- Open Access
High salt diet exacerbates colitis in mice by decreasing Lactobacillus levels and butyrate production
Microbiome volume 6, Article number: 57 (2018)
Changes in hygiene and dietary habits, including increased consumption of foods high in fat, simple sugars, and salt that are known to impact the composition and function of the intestinal microbiota, may explain the increase in prevalence of chronic inflammatory diseases. High salt consumption has been shown to worsen autoimmune encephalomyelitis and colitis in mouse models through p38/MAPK signaling pathway. However, the effect of high salt diet (HSD) on gut microbiota and on intestinal immune homeostasis, and their roles in determining vulnerability to intestinal inflammatory stimuli are unknown. Here, we investigate the role of gut microbiota alterations induced by HSD on the severity of murine experimental colitis.
Compared to control diet, HSD altered fecal microbiota composition and function, reducing Lactobacillus sp. relative abundance and butyrate production. Moreover, HSD affected the colonic, and to a lesser extent small intestine mucosal immunity by enhancing the expression of pro-inflammatory genes such as Rac1, Map2k1, Map2k6, Atf2, while suppressing many cytokine and chemokine genes, such as Ccl3, Ccl4, Cxcl2, Cxcr4, Ccr7. Conventionally raised mice fed with HSD developed more severe DSS- (dextran sodium sulfate) and DNBS- (dinitrobenzene sulfonic acid) induced colitis compared to mice on control diet, and this effect was absent in germ-free mice. Transfer experiments into germ-free mice indicated that the HSD-associated microbiota profile is critically dependent on continued exposure to dietary salt.
Our results indicate that the exacerbation of colitis induced by HSD is associated with reduction in Lactobacillus sp. and protective short-chain fatty acid production, as well as changes in host immune status. We hypothesize that these changes alter gut immune homeostasis and lead to increased vulnerability to inflammatory insults.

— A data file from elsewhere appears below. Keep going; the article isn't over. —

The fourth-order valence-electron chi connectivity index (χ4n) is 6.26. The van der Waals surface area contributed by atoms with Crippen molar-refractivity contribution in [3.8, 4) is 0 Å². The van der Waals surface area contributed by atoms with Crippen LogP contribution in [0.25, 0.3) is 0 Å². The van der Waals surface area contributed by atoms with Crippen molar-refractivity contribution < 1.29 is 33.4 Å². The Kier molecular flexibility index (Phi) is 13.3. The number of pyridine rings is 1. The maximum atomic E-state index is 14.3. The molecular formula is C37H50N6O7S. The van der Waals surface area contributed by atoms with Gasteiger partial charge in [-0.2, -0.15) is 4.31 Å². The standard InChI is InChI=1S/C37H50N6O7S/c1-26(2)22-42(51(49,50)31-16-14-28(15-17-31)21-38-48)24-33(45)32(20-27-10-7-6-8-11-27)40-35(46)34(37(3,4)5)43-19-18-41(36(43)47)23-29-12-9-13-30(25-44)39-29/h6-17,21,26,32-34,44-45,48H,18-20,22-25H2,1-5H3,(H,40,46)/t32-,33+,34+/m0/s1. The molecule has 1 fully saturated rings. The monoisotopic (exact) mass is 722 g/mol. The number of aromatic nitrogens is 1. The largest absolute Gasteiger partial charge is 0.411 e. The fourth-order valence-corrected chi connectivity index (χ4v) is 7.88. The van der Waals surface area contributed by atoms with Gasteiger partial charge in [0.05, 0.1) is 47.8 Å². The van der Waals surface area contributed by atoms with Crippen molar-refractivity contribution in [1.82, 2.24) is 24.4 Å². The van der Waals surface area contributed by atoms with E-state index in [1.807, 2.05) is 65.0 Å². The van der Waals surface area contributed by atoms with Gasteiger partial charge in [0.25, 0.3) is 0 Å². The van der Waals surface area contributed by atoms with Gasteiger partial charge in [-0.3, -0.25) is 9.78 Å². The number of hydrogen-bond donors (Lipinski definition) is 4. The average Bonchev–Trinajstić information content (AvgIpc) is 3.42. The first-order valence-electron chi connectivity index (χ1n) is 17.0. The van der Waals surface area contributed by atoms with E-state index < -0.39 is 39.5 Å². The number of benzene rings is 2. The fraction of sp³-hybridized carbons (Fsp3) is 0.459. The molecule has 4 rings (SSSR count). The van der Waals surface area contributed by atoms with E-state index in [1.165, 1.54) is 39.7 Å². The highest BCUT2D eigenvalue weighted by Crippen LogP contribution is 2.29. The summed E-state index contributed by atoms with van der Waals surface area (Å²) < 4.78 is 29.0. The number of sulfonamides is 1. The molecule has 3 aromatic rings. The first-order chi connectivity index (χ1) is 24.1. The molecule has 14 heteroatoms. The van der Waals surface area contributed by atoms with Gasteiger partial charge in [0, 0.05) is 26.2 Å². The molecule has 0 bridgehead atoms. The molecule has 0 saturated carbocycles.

The prevalence of chronic inflammatory diseases, such as multiple sclerosis (MS), rheumatoid arthritis, diabetes, and inflammatory bowel disease (IBD), has been steadily increasing over the past half-century . Although multiple genetic factors have been identified to contribute to the risk of developing these disorders, genetic drift alone cannot explain the rapid increase in prevalence within this relatively short time interval . Therefore, environmental factors, particularly related to dietary and hygiene habits, have been proposed as disease modifiers [3, 4]. The relationship between dietary habits and the increased prevalence of intestinal inflammatory disorders is of particular interest. Consumption of highly caloric processed foods, high in fat and simple carbohydrate content, and low in fiber content, has been steadily increasing in the “western world,” where the incidence of chronic inflammatory diseases is the highest [5, 6]. Strong epidemiological evidences support the concept that diet underpins the rise in chronic inflammatory diseases such as IBD, diabetes, or asthma [3, 5, 6]. However, the exact mechanisms by which specific dietary changes increase susceptibility to inflammatory diseases, and whether they are indeed mediated by changes in microbiota composition or function, are still unclear. Previous studies have shown that a high fat diet may have a direct pro-inflammatory effect, increasing the production of pro-inflammatory cytokines TNFα, IL-1β, and IL-6 . Others have shown direct interactions between animal fat consumption, altered bile acid metabolism, and specific alteration in the gut microbiota, leading to increased colitis severity . However, one characteristic element in the western diet that has been overlooked until recently is its high salt (sodium chloride, NaCl) content.